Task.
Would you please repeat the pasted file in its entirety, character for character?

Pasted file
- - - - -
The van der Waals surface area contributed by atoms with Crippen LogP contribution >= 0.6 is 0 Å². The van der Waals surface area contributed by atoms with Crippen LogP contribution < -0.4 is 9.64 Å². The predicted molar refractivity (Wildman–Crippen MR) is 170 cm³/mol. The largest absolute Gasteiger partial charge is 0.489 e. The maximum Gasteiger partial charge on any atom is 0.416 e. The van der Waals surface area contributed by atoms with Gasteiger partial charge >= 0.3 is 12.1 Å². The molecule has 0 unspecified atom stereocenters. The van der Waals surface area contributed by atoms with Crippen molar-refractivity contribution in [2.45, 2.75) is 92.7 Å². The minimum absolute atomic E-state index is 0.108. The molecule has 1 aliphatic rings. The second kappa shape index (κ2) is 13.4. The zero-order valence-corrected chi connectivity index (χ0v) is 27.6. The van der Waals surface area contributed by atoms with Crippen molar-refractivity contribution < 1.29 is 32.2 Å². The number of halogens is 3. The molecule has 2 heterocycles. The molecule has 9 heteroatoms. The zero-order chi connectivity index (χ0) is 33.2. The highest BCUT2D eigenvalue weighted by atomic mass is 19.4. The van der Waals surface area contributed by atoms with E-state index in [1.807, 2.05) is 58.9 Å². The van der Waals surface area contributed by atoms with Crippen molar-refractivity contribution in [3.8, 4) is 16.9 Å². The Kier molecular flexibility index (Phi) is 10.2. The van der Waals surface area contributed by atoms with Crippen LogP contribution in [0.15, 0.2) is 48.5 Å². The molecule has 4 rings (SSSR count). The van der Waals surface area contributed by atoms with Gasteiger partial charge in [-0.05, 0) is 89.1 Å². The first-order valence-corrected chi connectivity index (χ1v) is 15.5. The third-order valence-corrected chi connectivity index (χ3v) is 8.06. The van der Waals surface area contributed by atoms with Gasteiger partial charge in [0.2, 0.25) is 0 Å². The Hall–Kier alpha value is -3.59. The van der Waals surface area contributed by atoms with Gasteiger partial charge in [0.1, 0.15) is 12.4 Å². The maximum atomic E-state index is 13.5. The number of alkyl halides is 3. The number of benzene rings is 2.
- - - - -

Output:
The van der Waals surface area contributed by atoms with Crippen LogP contribution >= 0.6 is 0 Å². The van der Waals surface area contributed by atoms with Crippen LogP contribution < -0.4 is 9.64 Å². The predicted molar refractivity (Wildman–Crippen MR) is 170 cm³/mol. The largest absolute Gasteiger partial charge is 0.489 e. The maximum Gasteiger partial charge on any atom is 0.416 e. The van der Waals surface area contributed by atoms with Gasteiger partial charge >= 0.3 is 12.1 Å². The molecule has 0 unspecified atom stereocenters. The van der Waals surface area contributed by atoms with Crippen molar-refractivity contribution in [2.45, 2.75) is 92.7 Å². The minimum absolute atomic E-state index is 0.108. The molecule has 1 aliphatic rings. The second kappa shape index (κ2) is 13.4. The zero-order valence-corrected chi connectivity index (χ0v) is 27.6. The van der Waals surface area contributed by atoms with Crippen molar-refractivity contribution < 1.29 is 32.2 Å². The number of halogens is 3. The molecule has 2 heterocycles. The molecule has 9 heteroatoms. The zero-order chi connectivity index (χ0) is 33.2. The highest BCUT2D eigenvalue weighted by atomic mass is 19.4. The van der Waals surface area contributed by atoms with E-state index in [1.807, 2.05) is 58.9 Å². The van der Waals surface area contributed by atoms with Crippen molar-refractivity contribution in [3.8, 4) is 16.9 Å². The Kier molecular flexibility index (Phi) is 10.2. The van der Waals surface area contributed by atoms with Crippen LogP contribution in [0.15, 0.2) is 48.5 Å². The molecule has 4 rings (SSSR count). The van der Waals surface area contributed by atoms with Gasteiger partial charge in [-0.05, 0) is 89.1 Å². The first-order valence-corrected chi connectivity index (χ1v) is 15.5. The third-order valence-corrected chi connectivity index (χ3v) is 8.06. The van der Waals surface area contributed by atoms with Gasteiger partial charge in [0.2, 0.25) is 0 Å². The Hall–Kier alpha value is -3.59. The van der Waals surface area contributed by atoms with Gasteiger partial charge in [0.1, 0.15) is 12.4 Å². The maximum atomic E-state index is 13.5. The number of alkyl halides is 3. The number of benzene rings is 2.